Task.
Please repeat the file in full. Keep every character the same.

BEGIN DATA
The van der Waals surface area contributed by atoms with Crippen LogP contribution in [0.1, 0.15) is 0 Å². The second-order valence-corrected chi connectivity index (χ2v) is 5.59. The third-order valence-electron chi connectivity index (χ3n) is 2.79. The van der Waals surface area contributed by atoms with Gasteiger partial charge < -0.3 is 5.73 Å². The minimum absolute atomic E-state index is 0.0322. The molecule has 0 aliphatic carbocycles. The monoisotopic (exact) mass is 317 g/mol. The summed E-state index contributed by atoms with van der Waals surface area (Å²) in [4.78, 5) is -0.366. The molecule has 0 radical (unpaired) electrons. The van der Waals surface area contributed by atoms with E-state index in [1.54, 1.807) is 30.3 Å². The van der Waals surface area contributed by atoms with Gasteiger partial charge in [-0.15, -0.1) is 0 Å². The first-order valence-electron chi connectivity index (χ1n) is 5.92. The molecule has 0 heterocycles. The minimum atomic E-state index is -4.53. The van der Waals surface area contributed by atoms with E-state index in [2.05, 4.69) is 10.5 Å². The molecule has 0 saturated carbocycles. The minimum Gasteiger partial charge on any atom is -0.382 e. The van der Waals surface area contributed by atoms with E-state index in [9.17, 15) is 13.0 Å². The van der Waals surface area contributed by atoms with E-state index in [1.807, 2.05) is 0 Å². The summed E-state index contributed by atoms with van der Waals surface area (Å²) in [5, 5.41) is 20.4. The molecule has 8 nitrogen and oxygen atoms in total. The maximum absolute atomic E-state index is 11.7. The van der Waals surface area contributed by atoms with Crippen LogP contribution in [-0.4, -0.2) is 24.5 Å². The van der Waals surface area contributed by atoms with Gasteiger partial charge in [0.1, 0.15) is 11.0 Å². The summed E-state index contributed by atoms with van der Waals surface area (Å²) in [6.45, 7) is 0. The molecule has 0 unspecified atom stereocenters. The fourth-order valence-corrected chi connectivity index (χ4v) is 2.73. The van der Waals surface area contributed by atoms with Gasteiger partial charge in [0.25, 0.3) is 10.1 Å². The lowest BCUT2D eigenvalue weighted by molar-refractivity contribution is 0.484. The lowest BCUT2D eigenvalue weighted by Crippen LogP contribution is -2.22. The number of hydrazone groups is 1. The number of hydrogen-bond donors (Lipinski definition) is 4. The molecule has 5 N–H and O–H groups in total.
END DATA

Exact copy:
The van der Waals surface area contributed by atoms with Crippen LogP contribution in [0.1, 0.15) is 0 Å². The second-order valence-corrected chi connectivity index (χ2v) is 5.59. The third-order valence-electron chi connectivity index (χ3n) is 2.79. The van der Waals surface area contributed by atoms with Gasteiger partial charge < -0.3 is 5.73 Å². The minimum absolute atomic E-state index is 0.0322. The molecule has 0 aliphatic carbocycles. The monoisotopic (exact) mass is 317 g/mol. The summed E-state index contributed by atoms with van der Waals surface area (Å²) in [4.78, 5) is -0.366. The molecule has 0 radical (unpaired) electrons. The van der Waals surface area contributed by atoms with E-state index in [1.54, 1.807) is 30.3 Å². The van der Waals surface area contributed by atoms with Gasteiger partial charge in [-0.15, -0.1) is 0 Å². The first-order valence-electron chi connectivity index (χ1n) is 5.92. The molecule has 0 heterocycles. The minimum atomic E-state index is -4.53. The van der Waals surface area contributed by atoms with E-state index in [2.05, 4.69) is 10.5 Å². The molecule has 0 saturated carbocycles. The minimum Gasteiger partial charge on any atom is -0.382 e. The van der Waals surface area contributed by atoms with E-state index in [9.17, 15) is 13.0 Å². The van der Waals surface area contributed by atoms with E-state index in [1.807, 2.05) is 0 Å². The summed E-state index contributed by atoms with van der Waals surface area (Å²) in [5, 5.41) is 20.4. The molecule has 8 nitrogen and oxygen atoms in total. The maximum absolute atomic E-state index is 11.7. The van der Waals surface area contributed by atoms with Crippen LogP contribution in [-0.4, -0.2) is 24.5 Å². The van der Waals surface area contributed by atoms with Gasteiger partial charge in [0.1, 0.15) is 11.0 Å². The summed E-state index contributed by atoms with van der Waals surface area (Å²) in [6.45, 7) is 0. The molecule has 0 unspecified atom stereocenters. The fourth-order valence-corrected chi connectivity index (χ4v) is 2.73. The van der Waals surface area contributed by atoms with Gasteiger partial charge in [0.25, 0.3) is 10.1 Å². The lowest BCUT2D eigenvalue weighted by molar-refractivity contribution is 0.484. The lowest BCUT2D eigenvalue weighted by Crippen LogP contribution is -2.22. The number of hydrazone groups is 1. The number of hydrogen-bond donors (Lipinski definition) is 4. The molecule has 5 N–H and O–H groups in total.